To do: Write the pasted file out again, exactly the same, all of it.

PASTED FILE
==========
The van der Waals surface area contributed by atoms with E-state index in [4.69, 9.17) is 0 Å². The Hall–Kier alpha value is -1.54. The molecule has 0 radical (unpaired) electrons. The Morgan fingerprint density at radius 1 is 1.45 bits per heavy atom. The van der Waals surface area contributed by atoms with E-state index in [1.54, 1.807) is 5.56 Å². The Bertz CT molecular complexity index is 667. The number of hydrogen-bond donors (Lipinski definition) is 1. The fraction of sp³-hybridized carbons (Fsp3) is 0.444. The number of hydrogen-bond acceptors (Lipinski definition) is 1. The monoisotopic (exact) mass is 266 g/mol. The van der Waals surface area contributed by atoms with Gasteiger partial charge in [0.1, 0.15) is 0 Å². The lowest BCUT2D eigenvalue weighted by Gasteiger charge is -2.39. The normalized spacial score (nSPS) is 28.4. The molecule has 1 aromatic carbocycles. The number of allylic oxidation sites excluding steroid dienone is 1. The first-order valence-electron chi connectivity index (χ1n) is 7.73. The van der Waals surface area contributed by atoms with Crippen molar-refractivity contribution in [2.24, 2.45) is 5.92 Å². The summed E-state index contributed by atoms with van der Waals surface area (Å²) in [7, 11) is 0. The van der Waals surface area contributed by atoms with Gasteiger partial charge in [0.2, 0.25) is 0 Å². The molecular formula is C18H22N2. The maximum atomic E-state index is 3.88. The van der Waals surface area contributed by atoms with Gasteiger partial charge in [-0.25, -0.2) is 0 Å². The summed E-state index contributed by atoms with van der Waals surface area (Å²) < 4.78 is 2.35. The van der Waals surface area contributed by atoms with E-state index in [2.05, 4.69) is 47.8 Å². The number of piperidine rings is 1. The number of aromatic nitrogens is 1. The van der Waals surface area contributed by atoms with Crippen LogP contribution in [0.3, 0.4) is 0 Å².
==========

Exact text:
The van der Waals surface area contributed by atoms with E-state index in [4.69, 9.17) is 0 Å². The Hall–Kier alpha value is -1.54. The molecule has 0 radical (unpaired) electrons. The Morgan fingerprint density at radius 1 is 1.45 bits per heavy atom. The van der Waals surface area contributed by atoms with E-state index in [1.54, 1.807) is 5.56 Å². The Bertz CT molecular complexity index is 667. The number of hydrogen-bond donors (Lipinski definition) is 1. The fraction of sp³-hybridized carbons (Fsp3) is 0.444. The number of hydrogen-bond acceptors (Lipinski definition) is 1. The monoisotopic (exact) mass is 266 g/mol. The van der Waals surface area contributed by atoms with Gasteiger partial charge in [0.1, 0.15) is 0 Å². The lowest BCUT2D eigenvalue weighted by Gasteiger charge is -2.39. The normalized spacial score (nSPS) is 28.4. The molecule has 1 aromatic carbocycles. The number of allylic oxidation sites excluding steroid dienone is 1. The first-order valence-electron chi connectivity index (χ1n) is 7.73. The van der Waals surface area contributed by atoms with Crippen molar-refractivity contribution in [2.24, 2.45) is 5.92 Å². The summed E-state index contributed by atoms with van der Waals surface area (Å²) in [7, 11) is 0. The van der Waals surface area contributed by atoms with Gasteiger partial charge in [0.2, 0.25) is 0 Å². The molecular formula is C18H22N2. The maximum atomic E-state index is 3.88. The van der Waals surface area contributed by atoms with Gasteiger partial charge in [-0.25, -0.2) is 0 Å². The summed E-state index contributed by atoms with van der Waals surface area (Å²) < 4.78 is 2.35. The van der Waals surface area contributed by atoms with E-state index in [2.05, 4.69) is 47.8 Å². The number of piperidine rings is 1. The number of aromatic nitrogens is 1. The van der Waals surface area contributed by atoms with Crippen LogP contribution in [0.3, 0.4) is 0 Å².